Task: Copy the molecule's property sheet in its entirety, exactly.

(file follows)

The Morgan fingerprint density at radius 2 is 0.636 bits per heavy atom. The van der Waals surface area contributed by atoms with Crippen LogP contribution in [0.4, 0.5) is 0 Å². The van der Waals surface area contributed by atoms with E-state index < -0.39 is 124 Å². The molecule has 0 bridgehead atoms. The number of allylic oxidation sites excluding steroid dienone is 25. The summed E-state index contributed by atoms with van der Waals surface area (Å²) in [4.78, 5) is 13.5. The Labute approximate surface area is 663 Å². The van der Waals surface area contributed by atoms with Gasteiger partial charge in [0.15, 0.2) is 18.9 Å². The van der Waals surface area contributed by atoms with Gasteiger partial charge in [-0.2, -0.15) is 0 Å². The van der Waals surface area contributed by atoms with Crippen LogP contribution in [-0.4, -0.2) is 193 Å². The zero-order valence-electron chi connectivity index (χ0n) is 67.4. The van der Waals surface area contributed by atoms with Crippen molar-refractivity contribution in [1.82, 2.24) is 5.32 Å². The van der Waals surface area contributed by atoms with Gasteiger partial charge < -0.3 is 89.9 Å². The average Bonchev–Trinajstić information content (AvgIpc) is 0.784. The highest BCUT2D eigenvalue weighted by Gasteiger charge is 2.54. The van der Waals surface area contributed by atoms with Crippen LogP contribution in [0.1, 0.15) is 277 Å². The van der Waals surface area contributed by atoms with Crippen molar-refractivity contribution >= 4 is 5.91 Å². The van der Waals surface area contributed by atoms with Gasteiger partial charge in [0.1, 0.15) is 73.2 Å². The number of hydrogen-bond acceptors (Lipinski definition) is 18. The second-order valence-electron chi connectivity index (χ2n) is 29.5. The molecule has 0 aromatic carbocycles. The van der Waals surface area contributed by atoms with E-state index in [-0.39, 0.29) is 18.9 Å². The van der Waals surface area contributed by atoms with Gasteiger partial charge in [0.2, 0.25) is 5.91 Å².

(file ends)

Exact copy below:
The Morgan fingerprint density at radius 2 is 0.636 bits per heavy atom. The van der Waals surface area contributed by atoms with Crippen LogP contribution in [0.4, 0.5) is 0 Å². The van der Waals surface area contributed by atoms with E-state index < -0.39 is 124 Å². The molecule has 0 bridgehead atoms. The number of allylic oxidation sites excluding steroid dienone is 25. The summed E-state index contributed by atoms with van der Waals surface area (Å²) in [4.78, 5) is 13.5. The Labute approximate surface area is 663 Å². The van der Waals surface area contributed by atoms with Gasteiger partial charge in [0.15, 0.2) is 18.9 Å². The van der Waals surface area contributed by atoms with Gasteiger partial charge in [-0.2, -0.15) is 0 Å². The van der Waals surface area contributed by atoms with Crippen LogP contribution in [-0.4, -0.2) is 193 Å². The zero-order valence-electron chi connectivity index (χ0n) is 67.4. The van der Waals surface area contributed by atoms with Crippen molar-refractivity contribution in [1.82, 2.24) is 5.32 Å². The van der Waals surface area contributed by atoms with Gasteiger partial charge < -0.3 is 89.9 Å². The average Bonchev–Trinajstić information content (AvgIpc) is 0.784. The highest BCUT2D eigenvalue weighted by Gasteiger charge is 2.54. The van der Waals surface area contributed by atoms with Crippen LogP contribution in [0.1, 0.15) is 277 Å². The van der Waals surface area contributed by atoms with Crippen molar-refractivity contribution >= 4 is 5.91 Å². The van der Waals surface area contributed by atoms with Gasteiger partial charge in [0.1, 0.15) is 73.2 Å². The number of hydrogen-bond acceptors (Lipinski definition) is 18. The second-order valence-electron chi connectivity index (χ2n) is 29.5. The molecule has 0 aromatic carbocycles. The van der Waals surface area contributed by atoms with E-state index in [-0.39, 0.29) is 18.9 Å². The van der Waals surface area contributed by atoms with Gasteiger partial charge in [0.2, 0.25) is 5.91 Å².